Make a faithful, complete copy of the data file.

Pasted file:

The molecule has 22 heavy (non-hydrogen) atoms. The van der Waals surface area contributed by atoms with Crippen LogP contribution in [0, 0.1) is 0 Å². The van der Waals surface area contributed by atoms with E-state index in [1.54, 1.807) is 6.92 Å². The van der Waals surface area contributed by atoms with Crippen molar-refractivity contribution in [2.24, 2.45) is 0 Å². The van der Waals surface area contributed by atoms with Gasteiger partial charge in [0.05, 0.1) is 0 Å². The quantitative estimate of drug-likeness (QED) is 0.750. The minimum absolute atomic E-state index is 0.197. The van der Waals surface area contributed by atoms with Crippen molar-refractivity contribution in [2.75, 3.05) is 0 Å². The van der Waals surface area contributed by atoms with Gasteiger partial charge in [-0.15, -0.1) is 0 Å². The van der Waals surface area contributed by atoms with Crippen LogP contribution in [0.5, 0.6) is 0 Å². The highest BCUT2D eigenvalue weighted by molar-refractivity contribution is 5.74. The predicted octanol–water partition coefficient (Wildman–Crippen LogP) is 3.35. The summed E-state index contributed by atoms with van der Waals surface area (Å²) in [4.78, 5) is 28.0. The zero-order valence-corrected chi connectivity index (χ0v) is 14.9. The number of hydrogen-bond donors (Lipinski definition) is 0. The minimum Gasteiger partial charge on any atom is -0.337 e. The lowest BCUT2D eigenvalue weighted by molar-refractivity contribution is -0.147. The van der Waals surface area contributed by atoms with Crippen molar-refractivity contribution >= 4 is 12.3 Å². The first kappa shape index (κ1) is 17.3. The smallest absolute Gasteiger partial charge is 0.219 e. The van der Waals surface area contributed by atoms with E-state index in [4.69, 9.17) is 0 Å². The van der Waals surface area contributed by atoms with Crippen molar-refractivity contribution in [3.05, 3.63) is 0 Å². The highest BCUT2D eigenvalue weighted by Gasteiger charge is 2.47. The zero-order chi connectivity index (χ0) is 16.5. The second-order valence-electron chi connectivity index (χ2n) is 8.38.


The molecule has 22 heavy (non-hydrogen) atoms. The van der Waals surface area contributed by atoms with Crippen LogP contribution in [0, 0.1) is 0 Å². The van der Waals surface area contributed by atoms with E-state index in [1.54, 1.807) is 6.92 Å². The van der Waals surface area contributed by atoms with Crippen molar-refractivity contribution in [2.24, 2.45) is 0 Å². The van der Waals surface area contributed by atoms with Gasteiger partial charge in [0.05, 0.1) is 0 Å². The quantitative estimate of drug-likeness (QED) is 0.750. The minimum absolute atomic E-state index is 0.197. The van der Waals surface area contributed by atoms with Crippen molar-refractivity contribution in [2.75, 3.05) is 0 Å². The van der Waals surface area contributed by atoms with Gasteiger partial charge in [-0.15, -0.1) is 0 Å². The van der Waals surface area contributed by atoms with Crippen LogP contribution in [0.5, 0.6) is 0 Å². The highest BCUT2D eigenvalue weighted by molar-refractivity contribution is 5.74. The predicted octanol–water partition coefficient (Wildman–Crippen LogP) is 3.35. The summed E-state index contributed by atoms with van der Waals surface area (Å²) in [4.78, 5) is 28.0. The zero-order valence-corrected chi connectivity index (χ0v) is 14.9. The number of hydrogen-bond donors (Lipinski definition) is 0. The minimum Gasteiger partial charge on any atom is -0.337 e. The lowest BCUT2D eigenvalue weighted by molar-refractivity contribution is -0.147. The van der Waals surface area contributed by atoms with Crippen molar-refractivity contribution >= 4 is 12.3 Å². The first kappa shape index (κ1) is 17.3. The smallest absolute Gasteiger partial charge is 0.219 e. The van der Waals surface area contributed by atoms with E-state index in [4.69, 9.17) is 0 Å². The van der Waals surface area contributed by atoms with Crippen molar-refractivity contribution in [3.05, 3.63) is 0 Å². The highest BCUT2D eigenvalue weighted by Gasteiger charge is 2.47. The zero-order chi connectivity index (χ0) is 16.5. The second-order valence-electron chi connectivity index (χ2n) is 8.38.